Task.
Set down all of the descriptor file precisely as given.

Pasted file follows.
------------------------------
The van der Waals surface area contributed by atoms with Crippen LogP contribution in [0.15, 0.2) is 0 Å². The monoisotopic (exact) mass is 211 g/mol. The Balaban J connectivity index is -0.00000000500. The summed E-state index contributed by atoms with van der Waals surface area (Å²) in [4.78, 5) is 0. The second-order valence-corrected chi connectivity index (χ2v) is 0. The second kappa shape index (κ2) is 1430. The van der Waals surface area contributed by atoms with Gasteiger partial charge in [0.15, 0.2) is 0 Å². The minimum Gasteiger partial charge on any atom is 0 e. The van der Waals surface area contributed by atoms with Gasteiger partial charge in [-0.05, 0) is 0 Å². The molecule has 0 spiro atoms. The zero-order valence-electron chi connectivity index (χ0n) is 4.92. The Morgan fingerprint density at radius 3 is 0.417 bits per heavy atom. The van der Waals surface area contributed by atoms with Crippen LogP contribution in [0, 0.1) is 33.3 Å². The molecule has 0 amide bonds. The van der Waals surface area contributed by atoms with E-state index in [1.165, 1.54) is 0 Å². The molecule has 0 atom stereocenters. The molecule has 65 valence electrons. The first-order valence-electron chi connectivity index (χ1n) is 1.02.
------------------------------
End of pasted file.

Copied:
The van der Waals surface area contributed by atoms with Crippen LogP contribution in [0.15, 0.2) is 0 Å². The monoisotopic (exact) mass is 211 g/mol. The Balaban J connectivity index is -0.00000000500. The summed E-state index contributed by atoms with van der Waals surface area (Å²) in [4.78, 5) is 0. The second-order valence-corrected chi connectivity index (χ2v) is 0. The second kappa shape index (κ2) is 1430. The van der Waals surface area contributed by atoms with Gasteiger partial charge in [0.15, 0.2) is 0 Å². The minimum Gasteiger partial charge on any atom is 0 e. The van der Waals surface area contributed by atoms with Gasteiger partial charge in [-0.05, 0) is 0 Å². The molecule has 0 spiro atoms. The zero-order valence-electron chi connectivity index (χ0n) is 4.92. The Morgan fingerprint density at radius 3 is 0.417 bits per heavy atom. The van der Waals surface area contributed by atoms with Crippen LogP contribution in [0, 0.1) is 33.3 Å². The molecule has 0 amide bonds. The van der Waals surface area contributed by atoms with E-state index in [1.165, 1.54) is 0 Å². The molecule has 0 atom stereocenters. The molecule has 65 valence electrons. The first-order valence-electron chi connectivity index (χ1n) is 1.02.